Warner Bros.

The No. 1 movie has just a $6,000 lead

Everything is awesome for The Lego Movie, which is currently the highest-grossing domestic box office release of the year—though Captain America: The Winter Soldier didn’t go down without a fight.

The superhero blockbuster has earned $256,690,279, only $6,038 less than the toy franchise’s first animated movie—despite its bigger opening weekend—according to industry analysts at Rentrak, Deadline reports. But both may end up getting squashed by Optimus Prime and the Autobot gang when Transformers: Age of Extinction, the fourth film in the Transformer series, flies into theaters this Friday.

Captain America isn’t the only superhero flick hanging out in the top five, either. X-Men: Days of Future Past and The Amazing Spider-Man 2 have grossed around $217 million and around $200 million, respectively.

To dominate the box office, it seems a movie needs two things: spandex and a sequel.

[Deadline]

TIME Music

Prince Wrote a Song About an Internet Meme

Prince performs onstage during the 2013 Billboard Music Awards at the MGM Grand Garden Arena on May 19, 2013 in Las Vegas.
Prince performs onstage during the 2013 Billboard Music Awards at the MGM Grand Garden Arena on May 19, 2013 in Las Vegas. Kevin Mazur—WireImage/Getty Images

The Purple One keeps up with the viral web, apparently

The artist formerly known as the Artist Formerly Known as Prince is either the most sincere person in America or looking to troll us all: just a few months after guest-starring on New Girl, Prince revealed he wrote a song about an Internet meme.

Specifically, Prince has a song on his upcoming record called “This Could Be Us.” He told Jon Bream of the Star Tribune that the track was inspired by a picture of him and Apollonia Kotero from movie Purple Rain that got the meme treatment after the hashtag #ThisCouldBeUsButYouPlayin, which is typically paired with awkward photos of couples, took off on social media.

The “joyful ballad” will be on Prince’s first new album since 2009, but fans should really get excited about his next album, undoubtedly destined to feature the songs “#TrueDetectiveSeason2” and “#WorldsMostTalkedAboutCouple.”

[Star Tribune]

TIME Music

12 Breakup Videos Better Than ‘Get Her Back’ by Robin Thicke

From the depressing to the vindictive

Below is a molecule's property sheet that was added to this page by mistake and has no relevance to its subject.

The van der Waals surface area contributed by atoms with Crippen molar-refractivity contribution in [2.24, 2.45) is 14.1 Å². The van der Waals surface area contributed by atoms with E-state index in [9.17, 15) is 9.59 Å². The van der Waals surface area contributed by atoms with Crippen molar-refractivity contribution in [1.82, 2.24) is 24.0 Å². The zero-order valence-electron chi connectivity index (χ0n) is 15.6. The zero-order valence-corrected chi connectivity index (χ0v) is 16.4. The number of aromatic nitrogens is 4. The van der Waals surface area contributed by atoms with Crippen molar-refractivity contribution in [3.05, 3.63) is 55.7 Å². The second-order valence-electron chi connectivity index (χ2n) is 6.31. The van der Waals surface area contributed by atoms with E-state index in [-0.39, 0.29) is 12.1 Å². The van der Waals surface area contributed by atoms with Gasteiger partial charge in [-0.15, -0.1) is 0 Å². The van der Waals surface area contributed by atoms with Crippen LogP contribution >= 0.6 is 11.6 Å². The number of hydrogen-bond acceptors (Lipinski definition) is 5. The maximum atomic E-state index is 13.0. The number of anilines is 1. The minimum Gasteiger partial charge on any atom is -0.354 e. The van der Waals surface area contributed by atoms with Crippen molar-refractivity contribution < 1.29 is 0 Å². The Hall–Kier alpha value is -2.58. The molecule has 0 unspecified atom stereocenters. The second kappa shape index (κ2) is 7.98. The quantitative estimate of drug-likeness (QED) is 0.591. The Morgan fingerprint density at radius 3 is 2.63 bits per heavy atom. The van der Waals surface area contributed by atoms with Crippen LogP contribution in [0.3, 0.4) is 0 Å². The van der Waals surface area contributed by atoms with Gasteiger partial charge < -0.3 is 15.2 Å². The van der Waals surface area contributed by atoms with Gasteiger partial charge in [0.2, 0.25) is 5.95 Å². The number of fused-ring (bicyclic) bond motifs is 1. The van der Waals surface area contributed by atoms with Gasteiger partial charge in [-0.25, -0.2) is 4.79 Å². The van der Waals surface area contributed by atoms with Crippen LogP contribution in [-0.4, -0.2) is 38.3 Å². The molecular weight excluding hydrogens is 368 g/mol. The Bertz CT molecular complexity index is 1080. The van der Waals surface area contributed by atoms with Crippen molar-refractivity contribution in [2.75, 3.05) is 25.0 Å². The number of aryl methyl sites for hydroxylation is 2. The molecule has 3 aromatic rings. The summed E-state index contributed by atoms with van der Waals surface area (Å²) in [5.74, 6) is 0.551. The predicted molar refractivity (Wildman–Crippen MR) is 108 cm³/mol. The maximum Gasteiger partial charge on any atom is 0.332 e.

Today, Robin Thicke released a truly depressing video about his breakup with Paula Patton involving text messages supposedly exchanged between the couple. But though “Get Her Back” may be the newest breakup music video to bum you out, it’s far from the best.

So whether you’re going through a breakup or just love some JT and T-Swift, here is TIME’s roundup of the best breakup music videos:

“Cry Me a River” by Justin Timberlake

In this classic of the 2000s, Justin Timberlake breaks into what I assume is Britney Spears’ house, spies on someone who looks an awful lot like Britney and sleeps with someone else in her bed. Amazing.

Breakup truism: “Your bridges were burned, and now it’s your turn to cry.”

“We Are Never Getting Back Together” by Taylor Swift

The queen of breakups, Taylor Swift, obviously makes the list. This is probably her most upbeat breakup song: it does involve woodland creatures after all.

Breakup truism: “We hadn’t seen each other in a month, when you said you needed space. What?”

“Irreplaceable” by Beyoncé

“To the left, to the left” is so catchy! Packing boxes never felt so empowering. Note all the times she mentions how she bought all the stuff they share. Yes you did, Bey!

Breakup truism: “I can have another you in a minute. Matter fact, he’ll be here in a minute, baby.”

“Heartless” by Kanye West

Poor Kanye. Despite being an international superstar, he didn’t seem to have a lot of luck in love. He lets it all out in “Heartless.” But don’t worry. It has a happy ending: Kanye West finds Kim Kardashian.

Breakup truism: “I decided we weren’t going to speak, so why are we up 3 am on the phone? What she be so mad at me for? Homie, I don’t know she’s hot and cold.”

“Since You Been Gone” by Kelly Clarkson

Kelly Clarkson has established herself as an essential part of any breakup routine. You’ll never feel so happy to be with your ex as when you’re screaming, “Since you’ve been gone, I can breathe for the first time.”

Breakup truism: “You had your chance, you blew it.”

“Bye Bye Bye” by N Sync

When you’re doing the breaking up, it can be really hard. Especially if your partner is controlling you with strings like a puppet. Next time you’re struggling with how to end things, take a note from N Sync: “Don’t really want to make it tough, I just want to tell you that I’ve had enough.”

Breakup truism: “I don’t want to be your fool in this game for two.”

“So What” by Pink